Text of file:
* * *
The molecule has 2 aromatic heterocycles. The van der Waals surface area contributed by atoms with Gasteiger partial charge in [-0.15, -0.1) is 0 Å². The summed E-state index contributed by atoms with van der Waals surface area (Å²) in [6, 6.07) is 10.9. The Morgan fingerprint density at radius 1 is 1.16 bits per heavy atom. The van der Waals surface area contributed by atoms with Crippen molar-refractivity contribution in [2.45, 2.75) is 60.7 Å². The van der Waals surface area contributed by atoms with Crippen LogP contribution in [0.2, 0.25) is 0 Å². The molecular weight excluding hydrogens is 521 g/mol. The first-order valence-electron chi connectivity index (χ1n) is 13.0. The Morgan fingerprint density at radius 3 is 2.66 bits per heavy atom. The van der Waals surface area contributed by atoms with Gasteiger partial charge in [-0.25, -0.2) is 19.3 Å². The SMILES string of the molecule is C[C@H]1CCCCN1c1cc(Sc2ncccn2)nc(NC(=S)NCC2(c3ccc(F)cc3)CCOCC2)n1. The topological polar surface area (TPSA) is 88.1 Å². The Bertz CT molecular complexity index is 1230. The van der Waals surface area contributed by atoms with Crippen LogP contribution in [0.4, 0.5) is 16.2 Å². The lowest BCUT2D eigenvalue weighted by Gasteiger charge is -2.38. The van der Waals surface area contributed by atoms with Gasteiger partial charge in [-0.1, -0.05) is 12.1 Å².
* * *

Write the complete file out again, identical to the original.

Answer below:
The molecule has 2 aromatic heterocycles. The van der Waals surface area contributed by atoms with Gasteiger partial charge in [-0.15, -0.1) is 0 Å². The summed E-state index contributed by atoms with van der Waals surface area (Å²) in [6, 6.07) is 10.9. The Morgan fingerprint density at radius 1 is 1.16 bits per heavy atom. The van der Waals surface area contributed by atoms with Crippen molar-refractivity contribution in [2.45, 2.75) is 60.7 Å². The van der Waals surface area contributed by atoms with Crippen LogP contribution in [0.2, 0.25) is 0 Å². The molecular weight excluding hydrogens is 521 g/mol. The first-order valence-electron chi connectivity index (χ1n) is 13.0. The Morgan fingerprint density at radius 3 is 2.66 bits per heavy atom. The van der Waals surface area contributed by atoms with Gasteiger partial charge in [-0.25, -0.2) is 19.3 Å². The SMILES string of the molecule is C[C@H]1CCCCN1c1cc(Sc2ncccn2)nc(NC(=S)NCC2(c3ccc(F)cc3)CCOCC2)n1. The topological polar surface area (TPSA) is 88.1 Å². The Bertz CT molecular complexity index is 1230. The van der Waals surface area contributed by atoms with Crippen LogP contribution in [0.4, 0.5) is 16.2 Å². The lowest BCUT2D eigenvalue weighted by Gasteiger charge is -2.38. The van der Waals surface area contributed by atoms with Gasteiger partial charge in [-0.1, -0.05) is 12.1 Å².